My Side of The Glass

A Blog by Record Producer Brian Charles

Tuesday Night Recording Club – July 23, 2013 Inspiration: The Smashing Pumpkins “Siamese Dream” Album

smashing-dream
Tuesday Night Recording Club โ€“ July 23, 2013
Original Song: “Who You Are” Written by: Aaron Perrino
Inspiration: The Smashing Pumpkins “Siamese Dream” Album Musical Contribution from:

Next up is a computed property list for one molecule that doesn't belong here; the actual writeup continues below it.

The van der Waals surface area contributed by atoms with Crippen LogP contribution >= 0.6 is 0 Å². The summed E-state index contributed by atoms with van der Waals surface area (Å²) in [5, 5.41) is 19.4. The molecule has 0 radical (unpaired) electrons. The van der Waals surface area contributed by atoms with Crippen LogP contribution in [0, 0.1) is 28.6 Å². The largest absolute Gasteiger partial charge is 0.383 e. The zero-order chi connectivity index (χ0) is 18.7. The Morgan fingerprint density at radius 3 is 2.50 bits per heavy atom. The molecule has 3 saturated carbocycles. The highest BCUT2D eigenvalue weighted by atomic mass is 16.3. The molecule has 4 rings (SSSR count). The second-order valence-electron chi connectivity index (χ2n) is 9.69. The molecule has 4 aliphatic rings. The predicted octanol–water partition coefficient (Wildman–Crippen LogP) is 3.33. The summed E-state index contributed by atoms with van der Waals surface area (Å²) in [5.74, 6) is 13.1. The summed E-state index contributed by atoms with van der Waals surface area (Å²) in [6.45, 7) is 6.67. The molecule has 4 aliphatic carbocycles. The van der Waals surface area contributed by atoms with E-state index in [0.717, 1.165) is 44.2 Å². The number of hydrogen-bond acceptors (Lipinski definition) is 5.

Aaron Perrino: Vocals, Guitar
Steve Chaggaris: Drums
Annie Hoffman: Bass
Nathaniel Leavitt: Many Guitars
Produced & Engineered By: Brian Charles & Annie Hoffman On Tuesday Night, July 23, 2013 at Zippah Studios, Boston, MA
Visual wizardry: Will Claflin aka Sacruhlicious
Extended Video Footage By: Jim Gilbert and Mediaboss TV

Evening Curator: Michael Marotta Vanyaland.com